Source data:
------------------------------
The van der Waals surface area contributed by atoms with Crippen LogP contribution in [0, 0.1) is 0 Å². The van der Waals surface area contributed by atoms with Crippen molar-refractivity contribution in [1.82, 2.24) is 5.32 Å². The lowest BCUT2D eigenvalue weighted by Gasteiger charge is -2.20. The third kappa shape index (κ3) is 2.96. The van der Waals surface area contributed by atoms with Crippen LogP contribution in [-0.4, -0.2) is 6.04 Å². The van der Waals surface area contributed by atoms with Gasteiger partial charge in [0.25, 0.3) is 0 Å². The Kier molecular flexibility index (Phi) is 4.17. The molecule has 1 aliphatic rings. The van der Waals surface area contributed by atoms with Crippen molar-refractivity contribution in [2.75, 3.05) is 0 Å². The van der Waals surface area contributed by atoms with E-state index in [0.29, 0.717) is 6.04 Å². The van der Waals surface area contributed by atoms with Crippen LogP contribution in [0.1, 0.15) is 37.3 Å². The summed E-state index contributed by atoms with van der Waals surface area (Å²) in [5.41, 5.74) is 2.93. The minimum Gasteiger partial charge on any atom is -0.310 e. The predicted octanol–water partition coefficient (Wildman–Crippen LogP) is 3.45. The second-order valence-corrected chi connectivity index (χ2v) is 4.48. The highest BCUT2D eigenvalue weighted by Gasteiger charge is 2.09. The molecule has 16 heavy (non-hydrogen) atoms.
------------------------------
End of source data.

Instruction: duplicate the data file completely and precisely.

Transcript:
The van der Waals surface area contributed by atoms with Crippen LogP contribution in [0, 0.1) is 0 Å². The van der Waals surface area contributed by atoms with Crippen molar-refractivity contribution in [1.82, 2.24) is 5.32 Å². The lowest BCUT2D eigenvalue weighted by Gasteiger charge is -2.20. The third kappa shape index (κ3) is 2.96. The van der Waals surface area contributed by atoms with Crippen LogP contribution in [-0.4, -0.2) is 6.04 Å². The van der Waals surface area contributed by atoms with Gasteiger partial charge in [0.25, 0.3) is 0 Å². The Kier molecular flexibility index (Phi) is 4.17. The molecule has 1 aliphatic rings. The van der Waals surface area contributed by atoms with Crippen molar-refractivity contribution in [2.75, 3.05) is 0 Å². The van der Waals surface area contributed by atoms with E-state index in [0.29, 0.717) is 6.04 Å². The van der Waals surface area contributed by atoms with Crippen LogP contribution in [0.1, 0.15) is 37.3 Å². The summed E-state index contributed by atoms with van der Waals surface area (Å²) in [5.41, 5.74) is 2.93. The minimum Gasteiger partial charge on any atom is -0.310 e. The predicted octanol–water partition coefficient (Wildman–Crippen LogP) is 3.45. The second-order valence-corrected chi connectivity index (χ2v) is 4.48. The highest BCUT2D eigenvalue weighted by Gasteiger charge is 2.09. The molecule has 16 heavy (non-hydrogen) atoms.